But if you dig deep enough you can find something negative to say about anyone. Lovecraft wasn't a saint, and he had some odious opinions which can't be written off as merely being of his time. But he almost certainly never acted on them, some of his stories undermine them indicating subconscious revolt, and what someone professes and practices are often two different things. There is the racism of a person who's all talk, and there's the racism of someone prepared to act on his statements; they aren't the same. We can't say for sure, but indications seem to be that Lovecraft was of the former type. Neither should be excused; the existence of the first provides cover for the second. But still, we have no reason to believe Lovecraft ever committed a single act of violence in his entire sad life.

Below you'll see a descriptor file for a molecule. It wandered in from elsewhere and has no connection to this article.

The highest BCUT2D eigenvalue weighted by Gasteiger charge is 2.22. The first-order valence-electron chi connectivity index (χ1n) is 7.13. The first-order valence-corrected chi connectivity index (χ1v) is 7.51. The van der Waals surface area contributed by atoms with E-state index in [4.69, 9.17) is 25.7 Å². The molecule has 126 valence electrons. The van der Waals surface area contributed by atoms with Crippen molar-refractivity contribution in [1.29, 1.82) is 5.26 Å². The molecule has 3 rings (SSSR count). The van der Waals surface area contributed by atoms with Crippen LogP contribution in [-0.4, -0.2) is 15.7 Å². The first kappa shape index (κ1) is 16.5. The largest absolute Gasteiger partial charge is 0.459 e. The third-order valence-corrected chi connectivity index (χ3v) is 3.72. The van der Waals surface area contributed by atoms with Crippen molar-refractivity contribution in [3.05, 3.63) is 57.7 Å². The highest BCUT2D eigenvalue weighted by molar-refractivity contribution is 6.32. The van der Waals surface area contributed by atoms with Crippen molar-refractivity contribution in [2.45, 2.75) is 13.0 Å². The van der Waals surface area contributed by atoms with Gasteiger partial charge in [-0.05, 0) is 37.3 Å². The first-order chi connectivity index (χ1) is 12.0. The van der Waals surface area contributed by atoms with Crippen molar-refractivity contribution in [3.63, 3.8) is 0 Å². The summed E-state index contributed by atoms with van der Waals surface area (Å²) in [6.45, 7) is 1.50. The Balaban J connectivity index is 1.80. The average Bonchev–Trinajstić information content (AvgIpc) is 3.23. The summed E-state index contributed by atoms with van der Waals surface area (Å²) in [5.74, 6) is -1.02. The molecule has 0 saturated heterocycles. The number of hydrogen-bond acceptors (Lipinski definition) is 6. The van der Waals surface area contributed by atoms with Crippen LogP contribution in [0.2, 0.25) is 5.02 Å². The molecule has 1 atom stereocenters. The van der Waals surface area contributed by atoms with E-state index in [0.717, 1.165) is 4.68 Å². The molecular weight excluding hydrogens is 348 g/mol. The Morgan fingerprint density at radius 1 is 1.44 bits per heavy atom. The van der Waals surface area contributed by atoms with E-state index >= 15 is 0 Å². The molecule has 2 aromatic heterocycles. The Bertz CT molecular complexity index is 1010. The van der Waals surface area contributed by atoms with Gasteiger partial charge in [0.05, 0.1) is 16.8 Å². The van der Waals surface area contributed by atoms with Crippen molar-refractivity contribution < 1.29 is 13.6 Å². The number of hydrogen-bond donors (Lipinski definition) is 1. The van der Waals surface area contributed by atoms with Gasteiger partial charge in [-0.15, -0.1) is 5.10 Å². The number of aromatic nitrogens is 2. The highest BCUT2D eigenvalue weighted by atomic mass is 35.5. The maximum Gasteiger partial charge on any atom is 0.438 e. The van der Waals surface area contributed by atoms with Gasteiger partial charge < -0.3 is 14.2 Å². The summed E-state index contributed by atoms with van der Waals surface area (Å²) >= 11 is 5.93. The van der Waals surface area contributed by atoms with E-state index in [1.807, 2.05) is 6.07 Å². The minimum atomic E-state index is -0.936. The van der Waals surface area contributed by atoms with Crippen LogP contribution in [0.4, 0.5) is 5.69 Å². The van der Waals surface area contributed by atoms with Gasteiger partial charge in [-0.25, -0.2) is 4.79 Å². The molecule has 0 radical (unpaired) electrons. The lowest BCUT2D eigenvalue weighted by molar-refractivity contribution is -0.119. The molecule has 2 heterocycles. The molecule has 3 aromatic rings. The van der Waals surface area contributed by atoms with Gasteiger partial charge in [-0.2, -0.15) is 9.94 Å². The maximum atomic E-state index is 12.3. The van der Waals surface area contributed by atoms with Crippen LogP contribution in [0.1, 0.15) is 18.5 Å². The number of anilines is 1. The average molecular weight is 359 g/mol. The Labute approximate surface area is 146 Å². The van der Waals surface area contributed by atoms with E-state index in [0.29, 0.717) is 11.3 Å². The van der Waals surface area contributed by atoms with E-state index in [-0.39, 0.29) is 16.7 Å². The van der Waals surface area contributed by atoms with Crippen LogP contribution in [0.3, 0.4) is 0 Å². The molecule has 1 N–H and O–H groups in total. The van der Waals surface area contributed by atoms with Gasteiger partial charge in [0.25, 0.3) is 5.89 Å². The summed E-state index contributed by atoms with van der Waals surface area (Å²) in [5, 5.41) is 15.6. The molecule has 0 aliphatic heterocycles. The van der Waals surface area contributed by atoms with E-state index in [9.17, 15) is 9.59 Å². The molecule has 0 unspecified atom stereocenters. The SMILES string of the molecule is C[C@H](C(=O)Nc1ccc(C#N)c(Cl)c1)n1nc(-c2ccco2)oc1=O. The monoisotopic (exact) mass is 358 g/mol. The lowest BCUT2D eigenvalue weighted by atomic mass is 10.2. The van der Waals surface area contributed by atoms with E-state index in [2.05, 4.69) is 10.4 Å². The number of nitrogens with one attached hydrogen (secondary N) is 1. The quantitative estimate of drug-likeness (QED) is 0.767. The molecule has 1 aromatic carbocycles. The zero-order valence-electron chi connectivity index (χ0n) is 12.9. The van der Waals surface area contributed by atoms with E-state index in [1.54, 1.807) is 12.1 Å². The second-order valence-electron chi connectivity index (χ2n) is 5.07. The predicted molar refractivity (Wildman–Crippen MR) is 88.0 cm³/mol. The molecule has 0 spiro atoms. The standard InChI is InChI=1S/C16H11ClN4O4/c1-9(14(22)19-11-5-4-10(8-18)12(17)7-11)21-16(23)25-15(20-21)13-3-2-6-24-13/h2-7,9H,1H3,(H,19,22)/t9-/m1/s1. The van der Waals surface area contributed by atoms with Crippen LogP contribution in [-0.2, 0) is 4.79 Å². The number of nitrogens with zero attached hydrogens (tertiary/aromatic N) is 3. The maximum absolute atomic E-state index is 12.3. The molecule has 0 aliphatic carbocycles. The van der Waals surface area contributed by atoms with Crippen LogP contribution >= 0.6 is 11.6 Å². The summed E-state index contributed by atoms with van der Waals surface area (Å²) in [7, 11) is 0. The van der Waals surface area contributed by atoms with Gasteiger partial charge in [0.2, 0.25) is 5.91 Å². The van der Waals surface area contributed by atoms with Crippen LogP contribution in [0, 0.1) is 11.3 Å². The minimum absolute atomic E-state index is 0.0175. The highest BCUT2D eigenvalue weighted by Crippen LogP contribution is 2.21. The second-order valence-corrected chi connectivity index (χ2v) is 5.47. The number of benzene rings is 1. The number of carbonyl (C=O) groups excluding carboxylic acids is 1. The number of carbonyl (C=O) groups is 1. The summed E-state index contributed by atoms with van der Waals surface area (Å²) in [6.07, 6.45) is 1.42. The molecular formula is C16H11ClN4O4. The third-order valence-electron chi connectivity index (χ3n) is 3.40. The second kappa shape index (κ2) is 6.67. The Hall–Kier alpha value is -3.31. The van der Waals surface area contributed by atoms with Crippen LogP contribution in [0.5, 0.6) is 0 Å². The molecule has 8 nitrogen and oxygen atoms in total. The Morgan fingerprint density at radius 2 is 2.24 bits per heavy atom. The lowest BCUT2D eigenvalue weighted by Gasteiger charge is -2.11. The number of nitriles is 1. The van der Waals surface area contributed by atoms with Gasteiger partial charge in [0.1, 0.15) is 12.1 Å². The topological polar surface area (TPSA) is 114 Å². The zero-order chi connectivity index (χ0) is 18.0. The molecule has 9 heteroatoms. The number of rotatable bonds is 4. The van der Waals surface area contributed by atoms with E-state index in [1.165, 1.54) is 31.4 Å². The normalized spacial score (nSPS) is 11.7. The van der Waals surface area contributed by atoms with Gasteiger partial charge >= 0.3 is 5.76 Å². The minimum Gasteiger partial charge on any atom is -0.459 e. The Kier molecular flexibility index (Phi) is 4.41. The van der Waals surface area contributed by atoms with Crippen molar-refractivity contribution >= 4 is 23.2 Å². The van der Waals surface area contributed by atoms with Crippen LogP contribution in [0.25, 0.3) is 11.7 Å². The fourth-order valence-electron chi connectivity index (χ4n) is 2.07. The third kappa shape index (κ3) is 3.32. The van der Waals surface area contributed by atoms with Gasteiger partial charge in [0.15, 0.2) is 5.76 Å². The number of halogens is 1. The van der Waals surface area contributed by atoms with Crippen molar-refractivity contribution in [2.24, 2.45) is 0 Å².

And again, I don't have sources with me, but I do believe he was working his way out of it towards the end. I don't think this should be taken as gospel; I mention as a suggestion that someone with better access to sources than I at the moment might want to check on it.
posted by JHarris at 12:59 AM on January 11, 2013 [2 favorites]


So the Outer Ones are unbound-by-spacetime trolls?

A friend and I reread Whisperer together, and I think I used an almost identical phrase when I was explaining my idea of the Outer Ones to her. The wax mask and hands, the black stone (trapezohedron?), the ritual in the woods, the whole correspondence and drama between Akeley and Wilmarth could be part of an elaborate prank. We're never even sure there's an inhuman influence in the story; even assuming the Outer Ones actually exist, they're so unreliable and inconsistent (not to mention self-glorifying) as narrators that we can't really trust anything they say.